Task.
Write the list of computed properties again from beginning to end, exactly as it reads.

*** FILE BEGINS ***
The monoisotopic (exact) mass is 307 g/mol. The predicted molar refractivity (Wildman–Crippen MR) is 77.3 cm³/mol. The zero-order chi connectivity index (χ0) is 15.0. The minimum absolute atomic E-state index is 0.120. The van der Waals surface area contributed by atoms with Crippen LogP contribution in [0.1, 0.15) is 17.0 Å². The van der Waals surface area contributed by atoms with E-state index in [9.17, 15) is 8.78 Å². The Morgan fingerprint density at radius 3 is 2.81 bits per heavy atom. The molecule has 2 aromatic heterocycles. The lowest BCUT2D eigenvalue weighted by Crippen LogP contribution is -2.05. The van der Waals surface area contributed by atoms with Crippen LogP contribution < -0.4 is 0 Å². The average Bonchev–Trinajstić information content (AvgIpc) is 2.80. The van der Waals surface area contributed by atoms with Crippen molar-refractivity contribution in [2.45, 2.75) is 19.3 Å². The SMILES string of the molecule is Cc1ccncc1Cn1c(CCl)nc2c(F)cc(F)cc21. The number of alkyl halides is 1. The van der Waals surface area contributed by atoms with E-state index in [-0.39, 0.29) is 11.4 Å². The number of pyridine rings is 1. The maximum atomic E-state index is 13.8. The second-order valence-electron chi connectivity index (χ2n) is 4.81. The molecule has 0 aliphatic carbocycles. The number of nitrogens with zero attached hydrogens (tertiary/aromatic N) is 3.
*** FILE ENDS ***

The monoisotopic (exact) mass is 307 g/mol. The predicted molar refractivity (Wildman–Crippen MR) is 77.3 cm³/mol. The zero-order chi connectivity index (χ0) is 15.0. The minimum absolute atomic E-state index is 0.120. The van der Waals surface area contributed by atoms with Crippen LogP contribution in [0.1, 0.15) is 17.0 Å². The van der Waals surface area contributed by atoms with E-state index in [9.17, 15) is 8.78 Å². The Morgan fingerprint density at radius 3 is 2.81 bits per heavy atom. The molecule has 2 aromatic heterocycles. The lowest BCUT2D eigenvalue weighted by Crippen LogP contribution is -2.05. The van der Waals surface area contributed by atoms with Crippen LogP contribution < -0.4 is 0 Å². The average Bonchev–Trinajstić information content (AvgIpc) is 2.80. The van der Waals surface area contributed by atoms with Crippen molar-refractivity contribution in [2.45, 2.75) is 19.3 Å². The SMILES string of the molecule is Cc1ccncc1Cn1c(CCl)nc2c(F)cc(F)cc21. The number of alkyl halides is 1. The van der Waals surface area contributed by atoms with E-state index in [-0.39, 0.29) is 11.4 Å². The number of pyridine rings is 1. The maximum atomic E-state index is 13.8. The second-order valence-electron chi connectivity index (χ2n) is 4.81. The molecule has 0 aliphatic carbocycles. The number of nitrogens with zero attached hydrogens (tertiary/aromatic N) is 3.